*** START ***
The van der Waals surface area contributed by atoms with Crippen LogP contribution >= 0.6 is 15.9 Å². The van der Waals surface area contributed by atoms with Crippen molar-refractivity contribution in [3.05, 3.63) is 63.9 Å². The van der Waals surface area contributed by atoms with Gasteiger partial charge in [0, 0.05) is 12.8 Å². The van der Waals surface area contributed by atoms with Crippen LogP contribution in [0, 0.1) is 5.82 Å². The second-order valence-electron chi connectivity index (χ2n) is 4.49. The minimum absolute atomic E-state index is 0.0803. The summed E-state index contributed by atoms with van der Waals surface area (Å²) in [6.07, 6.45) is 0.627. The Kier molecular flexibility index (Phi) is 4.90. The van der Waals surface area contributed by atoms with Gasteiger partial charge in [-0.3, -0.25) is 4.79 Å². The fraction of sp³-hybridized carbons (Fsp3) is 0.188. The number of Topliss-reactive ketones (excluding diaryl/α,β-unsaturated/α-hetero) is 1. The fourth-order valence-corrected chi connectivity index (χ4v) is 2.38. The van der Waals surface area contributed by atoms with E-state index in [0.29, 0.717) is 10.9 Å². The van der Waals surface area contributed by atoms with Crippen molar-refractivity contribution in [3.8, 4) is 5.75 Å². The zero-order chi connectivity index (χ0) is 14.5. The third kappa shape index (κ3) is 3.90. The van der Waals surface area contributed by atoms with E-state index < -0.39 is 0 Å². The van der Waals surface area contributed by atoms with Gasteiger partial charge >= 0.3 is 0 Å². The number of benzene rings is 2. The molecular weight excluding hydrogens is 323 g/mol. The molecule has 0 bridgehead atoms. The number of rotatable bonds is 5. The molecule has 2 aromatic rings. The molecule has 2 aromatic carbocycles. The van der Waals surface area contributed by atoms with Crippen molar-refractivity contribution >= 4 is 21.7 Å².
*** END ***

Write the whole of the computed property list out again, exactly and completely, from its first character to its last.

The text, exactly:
The van der Waals surface area contributed by atoms with Crippen LogP contribution >= 0.6 is 15.9 Å². The van der Waals surface area contributed by atoms with Crippen molar-refractivity contribution in [3.05, 3.63) is 63.9 Å². The van der Waals surface area contributed by atoms with Gasteiger partial charge in [0, 0.05) is 12.8 Å². The van der Waals surface area contributed by atoms with Crippen LogP contribution in [0, 0.1) is 5.82 Å². The second-order valence-electron chi connectivity index (χ2n) is 4.49. The minimum absolute atomic E-state index is 0.0803. The summed E-state index contributed by atoms with van der Waals surface area (Å²) in [6.07, 6.45) is 0.627. The Kier molecular flexibility index (Phi) is 4.90. The van der Waals surface area contributed by atoms with Gasteiger partial charge in [-0.3, -0.25) is 4.79 Å². The fraction of sp³-hybridized carbons (Fsp3) is 0.188. The number of Topliss-reactive ketones (excluding diaryl/α,β-unsaturated/α-hetero) is 1. The fourth-order valence-corrected chi connectivity index (χ4v) is 2.38. The van der Waals surface area contributed by atoms with E-state index in [0.29, 0.717) is 10.9 Å². The van der Waals surface area contributed by atoms with Crippen molar-refractivity contribution in [3.8, 4) is 5.75 Å². The zero-order chi connectivity index (χ0) is 14.5. The third kappa shape index (κ3) is 3.90. The van der Waals surface area contributed by atoms with E-state index < -0.39 is 0 Å². The van der Waals surface area contributed by atoms with Gasteiger partial charge >= 0.3 is 0 Å². The number of benzene rings is 2. The molecular weight excluding hydrogens is 323 g/mol. The molecule has 0 bridgehead atoms. The number of rotatable bonds is 5. The molecule has 2 aromatic rings. The molecule has 2 aromatic carbocycles. The van der Waals surface area contributed by atoms with Crippen molar-refractivity contribution >= 4 is 21.7 Å².